She added that the New Mexico New Deal Preservation Society is very pleased with the fine quality of Amaya-Lainez’ finished painting, saying it complements the work of the original artist.
“It’s extremely satisfying to have this mural project completed. It helps to educate the public about the artwork that was done in the 1930s that is still with us today,” Flynn said.
“My goal was to develop a painting that was as close stylistically as possible to the other murals while adding a bit of my own aesthetic,” said Amaya-Lainez, who graduated from Highlands May 14, 2016, with both a master’s degree in public affairs with an emphasis in sociology and a post-baccalaureate certificate in fine arts. “My painting needed to flow in harmony with the other paintings.”
Amaya-Lainez also earned her bachelor’s degree from Highlands in 2014, graduating magna cum laude with a double major in fine arts and sociology/anthropology.
“When I started researching the murals in Ilfeld, I knew immediately from my art history classes that the style was Art Deco, so that was my starting point. Then I took measurements of the recurring themes in each painting – like domes, geometric shapes and figures – and created a small-scale design on graph paper,” Amaya-Lainez said.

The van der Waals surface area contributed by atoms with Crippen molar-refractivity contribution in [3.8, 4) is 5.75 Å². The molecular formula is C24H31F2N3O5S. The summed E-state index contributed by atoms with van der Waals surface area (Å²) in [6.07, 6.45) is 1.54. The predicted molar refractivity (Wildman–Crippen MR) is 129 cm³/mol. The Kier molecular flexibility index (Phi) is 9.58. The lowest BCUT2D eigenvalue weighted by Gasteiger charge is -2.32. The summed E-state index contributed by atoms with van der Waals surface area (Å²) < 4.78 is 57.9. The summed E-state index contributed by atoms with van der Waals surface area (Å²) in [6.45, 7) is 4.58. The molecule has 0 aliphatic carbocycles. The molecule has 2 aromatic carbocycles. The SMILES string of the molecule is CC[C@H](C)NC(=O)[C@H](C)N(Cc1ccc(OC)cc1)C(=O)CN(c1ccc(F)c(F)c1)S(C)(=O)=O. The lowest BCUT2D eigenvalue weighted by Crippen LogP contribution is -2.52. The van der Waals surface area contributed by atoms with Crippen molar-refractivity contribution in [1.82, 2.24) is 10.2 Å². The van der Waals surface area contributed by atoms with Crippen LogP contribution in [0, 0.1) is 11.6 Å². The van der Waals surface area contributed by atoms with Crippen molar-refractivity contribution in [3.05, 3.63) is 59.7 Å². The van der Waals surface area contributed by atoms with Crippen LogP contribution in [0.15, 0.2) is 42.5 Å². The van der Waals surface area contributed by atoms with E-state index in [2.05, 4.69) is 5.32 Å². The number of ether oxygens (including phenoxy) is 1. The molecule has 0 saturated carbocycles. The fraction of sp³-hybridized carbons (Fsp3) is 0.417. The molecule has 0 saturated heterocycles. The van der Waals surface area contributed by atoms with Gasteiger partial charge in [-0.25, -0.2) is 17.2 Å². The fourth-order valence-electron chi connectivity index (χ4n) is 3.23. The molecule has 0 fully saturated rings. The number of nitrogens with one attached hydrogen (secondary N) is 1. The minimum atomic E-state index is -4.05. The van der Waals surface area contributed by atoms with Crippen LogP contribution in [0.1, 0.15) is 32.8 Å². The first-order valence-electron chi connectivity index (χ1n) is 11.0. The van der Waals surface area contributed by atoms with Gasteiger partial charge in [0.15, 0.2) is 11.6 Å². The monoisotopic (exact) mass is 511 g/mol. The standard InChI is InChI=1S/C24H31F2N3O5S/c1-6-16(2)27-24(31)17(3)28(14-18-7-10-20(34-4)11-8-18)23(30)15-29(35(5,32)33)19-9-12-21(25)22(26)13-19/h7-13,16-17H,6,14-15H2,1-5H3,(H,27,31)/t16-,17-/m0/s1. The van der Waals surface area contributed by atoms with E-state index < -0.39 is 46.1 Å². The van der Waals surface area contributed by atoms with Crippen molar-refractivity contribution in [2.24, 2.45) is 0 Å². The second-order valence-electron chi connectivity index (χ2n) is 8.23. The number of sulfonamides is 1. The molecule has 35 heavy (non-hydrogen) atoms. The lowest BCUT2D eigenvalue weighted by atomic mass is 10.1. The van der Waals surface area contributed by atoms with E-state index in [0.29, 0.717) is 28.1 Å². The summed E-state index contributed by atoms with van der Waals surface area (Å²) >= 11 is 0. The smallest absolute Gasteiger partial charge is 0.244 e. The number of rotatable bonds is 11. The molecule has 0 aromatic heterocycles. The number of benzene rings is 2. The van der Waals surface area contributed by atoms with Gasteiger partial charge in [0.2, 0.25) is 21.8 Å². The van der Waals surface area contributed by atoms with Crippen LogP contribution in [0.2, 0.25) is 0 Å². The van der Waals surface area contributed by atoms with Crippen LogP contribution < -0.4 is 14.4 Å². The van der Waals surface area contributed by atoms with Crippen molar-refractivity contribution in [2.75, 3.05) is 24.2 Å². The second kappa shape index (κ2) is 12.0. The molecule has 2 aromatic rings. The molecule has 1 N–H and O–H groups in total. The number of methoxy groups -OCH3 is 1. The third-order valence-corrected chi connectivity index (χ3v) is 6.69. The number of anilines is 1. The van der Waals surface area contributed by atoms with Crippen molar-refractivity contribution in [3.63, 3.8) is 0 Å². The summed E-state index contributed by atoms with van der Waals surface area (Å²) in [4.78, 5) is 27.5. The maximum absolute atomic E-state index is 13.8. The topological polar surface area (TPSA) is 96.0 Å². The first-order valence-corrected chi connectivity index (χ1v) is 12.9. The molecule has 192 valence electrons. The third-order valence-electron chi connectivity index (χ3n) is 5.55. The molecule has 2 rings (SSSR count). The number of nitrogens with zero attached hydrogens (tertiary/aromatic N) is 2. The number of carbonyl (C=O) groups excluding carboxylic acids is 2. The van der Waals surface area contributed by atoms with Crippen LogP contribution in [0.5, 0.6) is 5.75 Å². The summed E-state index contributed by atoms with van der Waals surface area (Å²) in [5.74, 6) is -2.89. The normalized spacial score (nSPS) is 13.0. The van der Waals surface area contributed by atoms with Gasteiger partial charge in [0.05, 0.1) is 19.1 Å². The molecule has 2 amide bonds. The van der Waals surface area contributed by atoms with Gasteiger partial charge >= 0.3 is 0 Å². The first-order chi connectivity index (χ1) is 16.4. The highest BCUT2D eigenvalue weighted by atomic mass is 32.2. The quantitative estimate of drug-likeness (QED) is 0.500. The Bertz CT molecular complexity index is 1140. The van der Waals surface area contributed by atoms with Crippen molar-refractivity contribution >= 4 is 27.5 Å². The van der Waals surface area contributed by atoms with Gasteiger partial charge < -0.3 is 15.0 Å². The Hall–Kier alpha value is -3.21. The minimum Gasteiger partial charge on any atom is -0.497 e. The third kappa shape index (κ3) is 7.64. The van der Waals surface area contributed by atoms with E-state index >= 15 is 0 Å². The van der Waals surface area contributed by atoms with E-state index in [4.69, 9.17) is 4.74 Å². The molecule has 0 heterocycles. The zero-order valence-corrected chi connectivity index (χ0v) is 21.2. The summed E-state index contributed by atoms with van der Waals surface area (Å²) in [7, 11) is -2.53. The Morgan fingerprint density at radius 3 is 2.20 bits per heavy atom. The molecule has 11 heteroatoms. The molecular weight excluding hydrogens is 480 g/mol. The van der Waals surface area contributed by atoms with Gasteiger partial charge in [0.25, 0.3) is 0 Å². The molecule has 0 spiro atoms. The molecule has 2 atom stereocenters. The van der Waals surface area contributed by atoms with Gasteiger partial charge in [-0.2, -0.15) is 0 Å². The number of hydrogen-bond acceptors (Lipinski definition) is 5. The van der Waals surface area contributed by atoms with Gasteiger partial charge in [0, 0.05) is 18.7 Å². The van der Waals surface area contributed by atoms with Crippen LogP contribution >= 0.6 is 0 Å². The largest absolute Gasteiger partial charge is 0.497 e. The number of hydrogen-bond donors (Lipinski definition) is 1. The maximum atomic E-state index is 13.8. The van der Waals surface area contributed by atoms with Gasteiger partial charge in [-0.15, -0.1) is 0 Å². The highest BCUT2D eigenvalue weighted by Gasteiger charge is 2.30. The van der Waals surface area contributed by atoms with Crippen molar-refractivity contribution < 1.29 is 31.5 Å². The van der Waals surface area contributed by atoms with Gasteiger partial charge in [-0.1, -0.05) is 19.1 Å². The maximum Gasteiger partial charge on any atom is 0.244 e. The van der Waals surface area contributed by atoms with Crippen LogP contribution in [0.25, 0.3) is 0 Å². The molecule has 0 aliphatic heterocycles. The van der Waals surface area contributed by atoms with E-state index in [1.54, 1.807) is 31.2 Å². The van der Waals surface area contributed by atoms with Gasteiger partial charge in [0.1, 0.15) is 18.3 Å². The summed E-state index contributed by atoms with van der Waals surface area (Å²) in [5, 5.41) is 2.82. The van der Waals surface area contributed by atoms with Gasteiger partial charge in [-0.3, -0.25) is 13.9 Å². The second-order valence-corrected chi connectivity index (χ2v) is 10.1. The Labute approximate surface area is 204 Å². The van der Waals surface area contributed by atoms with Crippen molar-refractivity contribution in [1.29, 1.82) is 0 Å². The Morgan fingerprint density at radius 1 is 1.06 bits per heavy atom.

She digitized her preliminary design so she could print out multiple copies to experiment with the colors.
On one side of her painting, there’s a line drawing of a young girl sitting as she reads a book, while opposite her, a man adjusts his glasses and pores over a manuscript. The color palette is vivid with maroon, royal blue, burnished gold, chocolate brown and coal black, with each color fading into gradients of lighter hues. A large dome forms a canopy for the figures, which are framed by bold geometric shapes like rectangles and stair steps so prevalent in Art Deco. Line drawings of an open book and bookshelf complete the piece.
The painting’s center leaves space for the quotation plaque.
Flynn said that a week before Amaya-Lainez put the the finishing touches on her painting, a New Deal friend found a photograph of the eight Ilfeld murals.
“The images in Dyna’s mural were remarkably similar to the original missing mural,” Flynn said.